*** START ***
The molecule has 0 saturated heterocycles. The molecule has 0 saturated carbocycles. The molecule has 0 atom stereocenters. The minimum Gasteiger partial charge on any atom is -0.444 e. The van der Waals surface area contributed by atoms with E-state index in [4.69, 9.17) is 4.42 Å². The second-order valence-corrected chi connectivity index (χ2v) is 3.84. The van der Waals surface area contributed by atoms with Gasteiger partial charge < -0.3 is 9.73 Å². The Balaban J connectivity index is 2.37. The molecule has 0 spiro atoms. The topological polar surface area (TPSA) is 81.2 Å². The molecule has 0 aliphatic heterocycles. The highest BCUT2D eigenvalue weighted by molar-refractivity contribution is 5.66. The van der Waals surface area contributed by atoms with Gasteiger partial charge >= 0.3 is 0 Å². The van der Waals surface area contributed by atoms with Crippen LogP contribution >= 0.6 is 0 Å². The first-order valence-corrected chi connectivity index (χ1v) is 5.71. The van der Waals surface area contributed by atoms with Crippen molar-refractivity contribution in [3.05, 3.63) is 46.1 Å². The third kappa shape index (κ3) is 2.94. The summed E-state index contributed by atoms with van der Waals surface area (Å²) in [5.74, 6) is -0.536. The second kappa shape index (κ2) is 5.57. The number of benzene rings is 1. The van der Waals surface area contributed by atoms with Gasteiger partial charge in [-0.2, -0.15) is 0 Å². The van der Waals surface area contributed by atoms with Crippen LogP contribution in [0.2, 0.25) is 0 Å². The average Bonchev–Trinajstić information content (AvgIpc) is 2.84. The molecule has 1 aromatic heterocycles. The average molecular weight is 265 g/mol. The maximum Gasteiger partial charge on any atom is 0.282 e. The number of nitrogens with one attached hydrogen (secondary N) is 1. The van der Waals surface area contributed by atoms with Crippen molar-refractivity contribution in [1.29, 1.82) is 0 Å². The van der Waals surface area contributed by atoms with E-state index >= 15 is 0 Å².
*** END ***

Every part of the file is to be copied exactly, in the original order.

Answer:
The molecule has 0 saturated heterocycles. The molecule has 0 saturated carbocycles. The molecule has 0 atom stereocenters. The minimum Gasteiger partial charge on any atom is -0.444 e. The van der Waals surface area contributed by atoms with E-state index in [4.69, 9.17) is 4.42 Å². The second-order valence-corrected chi connectivity index (χ2v) is 3.84. The van der Waals surface area contributed by atoms with Gasteiger partial charge < -0.3 is 9.73 Å². The Balaban J connectivity index is 2.37. The molecule has 0 spiro atoms. The topological polar surface area (TPSA) is 81.2 Å². The molecule has 0 aliphatic heterocycles. The highest BCUT2D eigenvalue weighted by molar-refractivity contribution is 5.66. The van der Waals surface area contributed by atoms with Gasteiger partial charge >= 0.3 is 0 Å². The van der Waals surface area contributed by atoms with Crippen LogP contribution >= 0.6 is 0 Å². The first-order valence-corrected chi connectivity index (χ1v) is 5.71. The van der Waals surface area contributed by atoms with Crippen molar-refractivity contribution in [3.05, 3.63) is 46.1 Å². The third kappa shape index (κ3) is 2.94. The summed E-state index contributed by atoms with van der Waals surface area (Å²) in [5.74, 6) is -0.536. The second kappa shape index (κ2) is 5.57. The number of benzene rings is 1. The van der Waals surface area contributed by atoms with Gasteiger partial charge in [-0.2, -0.15) is 0 Å². The van der Waals surface area contributed by atoms with Crippen LogP contribution in [0.2, 0.25) is 0 Å². The average Bonchev–Trinajstić information content (AvgIpc) is 2.84. The molecule has 1 aromatic heterocycles. The average molecular weight is 265 g/mol. The maximum Gasteiger partial charge on any atom is 0.282 e. The number of nitrogens with one attached hydrogen (secondary N) is 1. The van der Waals surface area contributed by atoms with Crippen molar-refractivity contribution in [1.29, 1.82) is 0 Å². The van der Waals surface area contributed by atoms with E-state index >= 15 is 0 Å².